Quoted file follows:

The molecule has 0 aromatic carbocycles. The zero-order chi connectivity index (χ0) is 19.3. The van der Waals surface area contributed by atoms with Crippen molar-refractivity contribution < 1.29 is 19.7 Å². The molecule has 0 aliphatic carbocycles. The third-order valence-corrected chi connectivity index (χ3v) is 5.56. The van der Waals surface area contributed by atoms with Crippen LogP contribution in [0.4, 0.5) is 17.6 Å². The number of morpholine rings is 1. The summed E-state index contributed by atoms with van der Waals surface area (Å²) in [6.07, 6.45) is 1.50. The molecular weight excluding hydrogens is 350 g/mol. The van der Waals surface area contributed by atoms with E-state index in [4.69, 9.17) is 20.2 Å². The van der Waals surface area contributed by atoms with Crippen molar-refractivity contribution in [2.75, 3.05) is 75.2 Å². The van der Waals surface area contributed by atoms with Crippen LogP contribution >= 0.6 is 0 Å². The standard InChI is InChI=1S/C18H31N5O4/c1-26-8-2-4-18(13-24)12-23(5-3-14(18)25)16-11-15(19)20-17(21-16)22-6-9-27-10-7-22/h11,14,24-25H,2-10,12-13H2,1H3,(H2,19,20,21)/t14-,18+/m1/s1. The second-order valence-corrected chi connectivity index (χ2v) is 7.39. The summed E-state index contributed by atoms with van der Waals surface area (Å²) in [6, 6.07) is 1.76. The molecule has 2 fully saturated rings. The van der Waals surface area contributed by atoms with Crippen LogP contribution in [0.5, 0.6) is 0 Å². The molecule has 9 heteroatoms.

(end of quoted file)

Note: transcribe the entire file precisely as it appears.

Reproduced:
The molecule has 0 aromatic carbocycles. The zero-order chi connectivity index (χ0) is 19.3. The van der Waals surface area contributed by atoms with Crippen molar-refractivity contribution < 1.29 is 19.7 Å². The molecule has 0 aliphatic carbocycles. The third-order valence-corrected chi connectivity index (χ3v) is 5.56. The van der Waals surface area contributed by atoms with Crippen LogP contribution in [0.4, 0.5) is 17.6 Å². The number of morpholine rings is 1. The summed E-state index contributed by atoms with van der Waals surface area (Å²) in [6.07, 6.45) is 1.50. The molecular weight excluding hydrogens is 350 g/mol. The van der Waals surface area contributed by atoms with E-state index in [4.69, 9.17) is 20.2 Å². The van der Waals surface area contributed by atoms with Crippen molar-refractivity contribution in [2.75, 3.05) is 75.2 Å². The van der Waals surface area contributed by atoms with Crippen LogP contribution >= 0.6 is 0 Å². The standard InChI is InChI=1S/C18H31N5O4/c1-26-8-2-4-18(13-24)12-23(5-3-14(18)25)16-11-15(19)20-17(21-16)22-6-9-27-10-7-22/h11,14,24-25H,2-10,12-13H2,1H3,(H2,19,20,21)/t14-,18+/m1/s1. The second-order valence-corrected chi connectivity index (χ2v) is 7.39. The summed E-state index contributed by atoms with van der Waals surface area (Å²) in [6, 6.07) is 1.76. The molecule has 2 fully saturated rings. The van der Waals surface area contributed by atoms with Crippen LogP contribution in [0.5, 0.6) is 0 Å². The molecule has 9 heteroatoms.